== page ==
Dennis Byrd was an inspiration for far more than anything he ever accomplished on a football field. He was able to walk again. And with each step he took toward recovery from paralysis while guided by his always-present faith, Byrd defied doctors' grim predictions and became a symbol of perseverance and hope. On Saturday, the former NFL defensive lineman whose career was ended by a neck injury, was killed in a car accident, the AP reports. He was 50. The Oklahoma Highway Patrol said Byrd died in a two-vehicle collision on Oklahoma 88 north of Claremore. The Oologah-Talala Emergency Medical Services said the crash happened about 11am between Oologah and Claremore. It said a 17-year-old Claremore youth driving a 2000 Ford Explorer veered into the oncoming lane, striking the 2004 Hummer H2 that Byrd was driving.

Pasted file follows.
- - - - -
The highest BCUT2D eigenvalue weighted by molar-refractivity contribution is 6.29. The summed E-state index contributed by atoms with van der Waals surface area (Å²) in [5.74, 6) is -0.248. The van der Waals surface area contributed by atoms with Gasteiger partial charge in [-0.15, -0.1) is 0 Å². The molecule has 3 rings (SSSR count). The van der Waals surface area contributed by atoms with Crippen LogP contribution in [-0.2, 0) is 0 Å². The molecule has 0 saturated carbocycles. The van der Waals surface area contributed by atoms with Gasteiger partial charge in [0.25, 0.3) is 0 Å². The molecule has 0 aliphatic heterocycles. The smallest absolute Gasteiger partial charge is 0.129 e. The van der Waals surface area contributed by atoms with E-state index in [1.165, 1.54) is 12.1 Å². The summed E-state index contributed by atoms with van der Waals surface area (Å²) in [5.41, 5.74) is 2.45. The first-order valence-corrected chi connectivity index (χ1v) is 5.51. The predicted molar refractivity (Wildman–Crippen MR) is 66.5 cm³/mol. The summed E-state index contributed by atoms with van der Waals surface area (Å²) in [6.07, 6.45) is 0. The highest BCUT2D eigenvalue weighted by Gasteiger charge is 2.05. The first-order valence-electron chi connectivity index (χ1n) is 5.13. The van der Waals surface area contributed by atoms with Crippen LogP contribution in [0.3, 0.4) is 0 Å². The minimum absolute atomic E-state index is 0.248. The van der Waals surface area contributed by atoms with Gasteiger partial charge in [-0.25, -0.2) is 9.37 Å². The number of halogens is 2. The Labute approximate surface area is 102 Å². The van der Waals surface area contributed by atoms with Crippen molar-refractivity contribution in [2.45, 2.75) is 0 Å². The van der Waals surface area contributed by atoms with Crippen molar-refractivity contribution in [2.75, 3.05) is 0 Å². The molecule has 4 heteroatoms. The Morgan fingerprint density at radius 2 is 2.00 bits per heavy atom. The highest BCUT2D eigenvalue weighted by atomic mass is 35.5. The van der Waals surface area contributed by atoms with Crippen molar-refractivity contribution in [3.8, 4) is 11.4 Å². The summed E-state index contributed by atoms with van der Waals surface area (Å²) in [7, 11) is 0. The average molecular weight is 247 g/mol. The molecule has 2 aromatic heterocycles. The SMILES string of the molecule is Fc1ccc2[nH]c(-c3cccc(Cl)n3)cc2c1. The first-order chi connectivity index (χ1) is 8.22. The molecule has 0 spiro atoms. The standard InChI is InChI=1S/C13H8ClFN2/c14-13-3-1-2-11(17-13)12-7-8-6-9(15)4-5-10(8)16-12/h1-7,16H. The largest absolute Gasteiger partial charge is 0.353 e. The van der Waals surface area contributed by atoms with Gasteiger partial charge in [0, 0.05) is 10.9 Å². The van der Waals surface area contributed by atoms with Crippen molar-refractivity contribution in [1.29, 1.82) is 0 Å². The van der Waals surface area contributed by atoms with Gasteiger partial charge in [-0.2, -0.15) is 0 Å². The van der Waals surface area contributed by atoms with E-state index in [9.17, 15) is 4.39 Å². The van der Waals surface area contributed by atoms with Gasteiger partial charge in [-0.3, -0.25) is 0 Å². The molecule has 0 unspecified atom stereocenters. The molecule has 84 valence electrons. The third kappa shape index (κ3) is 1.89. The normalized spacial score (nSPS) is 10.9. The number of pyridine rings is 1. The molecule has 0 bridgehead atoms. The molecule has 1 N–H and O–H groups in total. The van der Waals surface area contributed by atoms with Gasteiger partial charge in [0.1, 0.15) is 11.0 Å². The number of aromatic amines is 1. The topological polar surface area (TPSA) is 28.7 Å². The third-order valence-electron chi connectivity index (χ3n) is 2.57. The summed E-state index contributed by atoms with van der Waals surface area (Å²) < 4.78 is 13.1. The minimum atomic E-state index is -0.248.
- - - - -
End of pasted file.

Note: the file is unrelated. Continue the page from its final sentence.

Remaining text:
The 6-foot-5, 270-pound Byrd was a second-round draft pick of the Jets in 1989 and quickly became a fan favorite for his intensity on the field as much as his humble, soft-spoken approach off it. He broke his neck after slamming headfirst into the chest of a teammate, leaving him briefly paralyzed. After vigorous rehabilitation, Byrd returned to the Meadowlands for the Jets' opening game the following season and walked—gingerly but unaided—to midfield as an honorary captain. He never fully recovered from the injury, walking with some difficulty and going through continuous rehabilitation during the years since. But Byrd, a devout Christian, wrote a book in 1993 called Rise and Walk: The Trial and Triumph of Dennis Byrd, which later became a television movie. No Jets player has worn No. 90 since Byrd, and in 2012, the team made him the fifth player in franchise history to have his number retired. The team gives an award in Byrd's name to the most inspirational player every year, notes the New York Times. "I learned to be a man in Oklahoma," Byrd said at the time, "and I grew to be a man in New York."